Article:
Phil Brito sings lead with most of the Al Donahue Orchestra standing behind him with harmonies on Lonesome Road (1943).
Most of the band is not playing instruments, but are swaying & repeating select lyrics, which they shouldn't've done as they're really screwing up the song. The only accompaniment is slap-bass & piano.
It's a great song, so old from the American South that its origins are lost in time, but almost certainly a negro spiritual from slave days. Brito saps it up & whitebreads it, but it's too good a song to be ruined, & he's okay on it, even if making it sound a bit like a song from a B western sung by Roy or Gene.
Unexpectedly there's a drum bashing & the band shouts "Hit the road!" apparently to let Brito know they think he sucks as a singer, in which case why did they bother with this arrangement at all.
The band begins to play an instrumental version at twice its rational speed. I guess it swings all right but it destroys the song, & the two halves of the arrangement just don't fit together.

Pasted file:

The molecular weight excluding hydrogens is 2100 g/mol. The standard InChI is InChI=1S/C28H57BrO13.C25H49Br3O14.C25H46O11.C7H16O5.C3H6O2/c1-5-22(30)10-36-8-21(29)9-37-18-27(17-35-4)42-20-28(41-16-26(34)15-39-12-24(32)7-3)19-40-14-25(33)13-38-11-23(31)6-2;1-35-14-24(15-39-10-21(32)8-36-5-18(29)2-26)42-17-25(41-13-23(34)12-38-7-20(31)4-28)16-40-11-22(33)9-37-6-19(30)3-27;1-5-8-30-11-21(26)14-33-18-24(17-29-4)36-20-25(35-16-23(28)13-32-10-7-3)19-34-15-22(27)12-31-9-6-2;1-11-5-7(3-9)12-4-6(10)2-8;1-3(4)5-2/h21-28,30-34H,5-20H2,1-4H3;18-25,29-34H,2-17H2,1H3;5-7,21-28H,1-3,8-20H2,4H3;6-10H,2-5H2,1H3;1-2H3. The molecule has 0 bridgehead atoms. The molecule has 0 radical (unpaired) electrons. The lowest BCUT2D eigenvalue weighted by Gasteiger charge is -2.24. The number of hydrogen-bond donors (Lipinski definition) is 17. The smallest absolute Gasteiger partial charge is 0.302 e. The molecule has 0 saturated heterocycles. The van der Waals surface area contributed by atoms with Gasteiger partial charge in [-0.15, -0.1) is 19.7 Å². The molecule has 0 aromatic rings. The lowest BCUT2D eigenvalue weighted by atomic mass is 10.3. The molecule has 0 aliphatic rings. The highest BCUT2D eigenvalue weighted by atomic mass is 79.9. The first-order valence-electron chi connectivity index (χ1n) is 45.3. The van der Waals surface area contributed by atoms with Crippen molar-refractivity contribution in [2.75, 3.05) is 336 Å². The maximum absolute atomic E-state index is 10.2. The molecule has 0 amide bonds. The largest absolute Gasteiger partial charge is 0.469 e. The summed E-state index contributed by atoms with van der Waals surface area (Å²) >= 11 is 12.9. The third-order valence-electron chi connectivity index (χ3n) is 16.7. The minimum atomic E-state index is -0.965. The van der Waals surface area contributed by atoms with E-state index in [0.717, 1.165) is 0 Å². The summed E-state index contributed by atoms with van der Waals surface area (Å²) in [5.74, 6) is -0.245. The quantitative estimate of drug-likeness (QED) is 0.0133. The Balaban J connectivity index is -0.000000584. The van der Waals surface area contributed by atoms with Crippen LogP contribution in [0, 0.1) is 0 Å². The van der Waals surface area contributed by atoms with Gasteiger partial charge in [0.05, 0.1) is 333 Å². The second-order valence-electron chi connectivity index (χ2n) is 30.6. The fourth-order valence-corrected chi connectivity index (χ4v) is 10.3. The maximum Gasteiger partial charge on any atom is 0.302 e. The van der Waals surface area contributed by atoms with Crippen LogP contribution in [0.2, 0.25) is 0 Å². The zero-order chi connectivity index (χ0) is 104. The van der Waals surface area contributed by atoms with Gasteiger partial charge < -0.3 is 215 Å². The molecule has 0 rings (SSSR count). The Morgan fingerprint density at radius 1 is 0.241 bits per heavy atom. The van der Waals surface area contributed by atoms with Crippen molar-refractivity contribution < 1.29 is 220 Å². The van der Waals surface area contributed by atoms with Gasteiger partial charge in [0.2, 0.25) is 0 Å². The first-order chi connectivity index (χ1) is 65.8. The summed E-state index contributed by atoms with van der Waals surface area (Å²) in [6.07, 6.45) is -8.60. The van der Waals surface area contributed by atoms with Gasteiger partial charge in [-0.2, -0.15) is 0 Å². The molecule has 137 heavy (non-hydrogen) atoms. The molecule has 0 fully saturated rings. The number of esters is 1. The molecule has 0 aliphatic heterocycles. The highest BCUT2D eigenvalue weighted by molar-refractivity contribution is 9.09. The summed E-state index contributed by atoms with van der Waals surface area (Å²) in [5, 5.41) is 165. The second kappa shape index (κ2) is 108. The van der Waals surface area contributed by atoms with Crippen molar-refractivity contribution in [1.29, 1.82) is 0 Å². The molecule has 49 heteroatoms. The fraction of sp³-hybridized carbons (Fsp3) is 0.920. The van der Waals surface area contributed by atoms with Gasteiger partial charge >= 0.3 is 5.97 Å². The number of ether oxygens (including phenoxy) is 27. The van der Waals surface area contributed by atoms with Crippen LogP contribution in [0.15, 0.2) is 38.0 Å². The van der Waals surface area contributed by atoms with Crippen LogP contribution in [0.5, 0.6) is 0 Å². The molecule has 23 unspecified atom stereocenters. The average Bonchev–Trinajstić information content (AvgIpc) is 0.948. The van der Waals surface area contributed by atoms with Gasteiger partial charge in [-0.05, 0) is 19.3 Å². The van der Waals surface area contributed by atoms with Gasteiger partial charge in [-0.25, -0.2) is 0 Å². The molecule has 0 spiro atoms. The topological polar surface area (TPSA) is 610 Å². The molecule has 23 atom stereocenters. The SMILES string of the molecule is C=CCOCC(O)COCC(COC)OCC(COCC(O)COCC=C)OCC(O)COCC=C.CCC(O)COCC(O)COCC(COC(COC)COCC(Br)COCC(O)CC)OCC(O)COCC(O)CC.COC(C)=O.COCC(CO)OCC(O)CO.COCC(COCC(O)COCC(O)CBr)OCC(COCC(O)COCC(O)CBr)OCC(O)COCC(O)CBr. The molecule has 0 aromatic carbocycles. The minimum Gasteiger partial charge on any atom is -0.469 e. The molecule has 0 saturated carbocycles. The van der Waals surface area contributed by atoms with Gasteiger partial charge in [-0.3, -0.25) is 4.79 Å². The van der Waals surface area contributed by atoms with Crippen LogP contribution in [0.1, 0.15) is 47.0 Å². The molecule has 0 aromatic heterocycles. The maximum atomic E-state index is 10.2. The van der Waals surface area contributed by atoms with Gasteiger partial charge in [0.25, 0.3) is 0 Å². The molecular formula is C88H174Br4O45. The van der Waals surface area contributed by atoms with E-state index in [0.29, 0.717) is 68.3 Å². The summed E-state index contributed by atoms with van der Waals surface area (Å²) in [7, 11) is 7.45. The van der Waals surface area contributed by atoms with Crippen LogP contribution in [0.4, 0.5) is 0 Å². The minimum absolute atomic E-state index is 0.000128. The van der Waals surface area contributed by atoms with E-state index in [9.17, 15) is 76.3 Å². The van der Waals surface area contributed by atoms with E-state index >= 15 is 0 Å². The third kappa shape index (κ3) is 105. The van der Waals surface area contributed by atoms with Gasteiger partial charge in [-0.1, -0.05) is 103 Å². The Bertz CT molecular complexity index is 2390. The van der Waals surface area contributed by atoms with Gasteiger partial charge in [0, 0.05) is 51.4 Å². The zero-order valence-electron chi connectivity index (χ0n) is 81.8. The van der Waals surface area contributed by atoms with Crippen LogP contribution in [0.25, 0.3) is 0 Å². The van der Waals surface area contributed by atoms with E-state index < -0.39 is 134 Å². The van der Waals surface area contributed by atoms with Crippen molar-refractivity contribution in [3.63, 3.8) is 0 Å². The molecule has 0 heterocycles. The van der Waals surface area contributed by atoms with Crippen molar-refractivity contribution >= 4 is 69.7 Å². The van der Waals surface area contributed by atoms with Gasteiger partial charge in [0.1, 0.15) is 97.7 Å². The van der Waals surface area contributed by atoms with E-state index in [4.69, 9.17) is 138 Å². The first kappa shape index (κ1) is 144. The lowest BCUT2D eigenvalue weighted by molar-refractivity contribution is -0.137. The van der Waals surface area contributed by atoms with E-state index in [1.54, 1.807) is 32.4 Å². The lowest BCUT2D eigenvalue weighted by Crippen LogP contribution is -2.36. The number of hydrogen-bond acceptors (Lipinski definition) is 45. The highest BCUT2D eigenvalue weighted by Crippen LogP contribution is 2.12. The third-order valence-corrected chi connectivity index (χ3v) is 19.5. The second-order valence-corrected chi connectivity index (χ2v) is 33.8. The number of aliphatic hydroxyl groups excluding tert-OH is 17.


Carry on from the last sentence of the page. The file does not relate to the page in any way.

Al Donahue & His Orchestra do a swing version of the "Cross the Volga" number in Volga Boatman (1943), with several instrumental solos one after another including drum solo.
In a weak lot of soundies, this one's probably Al's worst. It's praiseworthy only for the musician portraits we get throughout, & would be a good source of stills for a chapter of a book if anyone thought well enough of the orchestra to write them a chapter.
"The Volga Boatman Song" itself, whatever charm this old Russian folk tune has, would be in the "Yo heave ho!" refrain & Al never figured it out. All he's done is badly imitated Glenn Miller, who turned the folksong into a swing hit in 1941.
Attempting to make up for the lack of visual value to most of this orchestra's soundies, Jumpin' at the Jukebox rather foolishly places vocalist Ellen Connor inside a hollowed-out Panoram jukebox case.
She's pretending she's singing on the Panoram. At least we do have something visual going on, but I'm not sure anyone could save the song vocally.
Ellen also sang in Phonovue-produced soundies backed by Herbie Kaye & His Orchestra. She has a good voice but lyrics like "Jump jump jump/ Dig dig dig/ Hep hep hep/ Jump jump jumpin' at the jukebox" couldn't be made hep even if it were sung by Louis Jordan, not even by someone not standing like an idiot inside a box as though ready to be a participant in a Punch & Judy show.
Killing it all the more is the band making it a call-and-response with something to answer between each thrice-sung word. Even Al looks horrified & embarrassed, as though wondering to himself, "Why do I do this?"
copyright © by Paghat the Ratgirl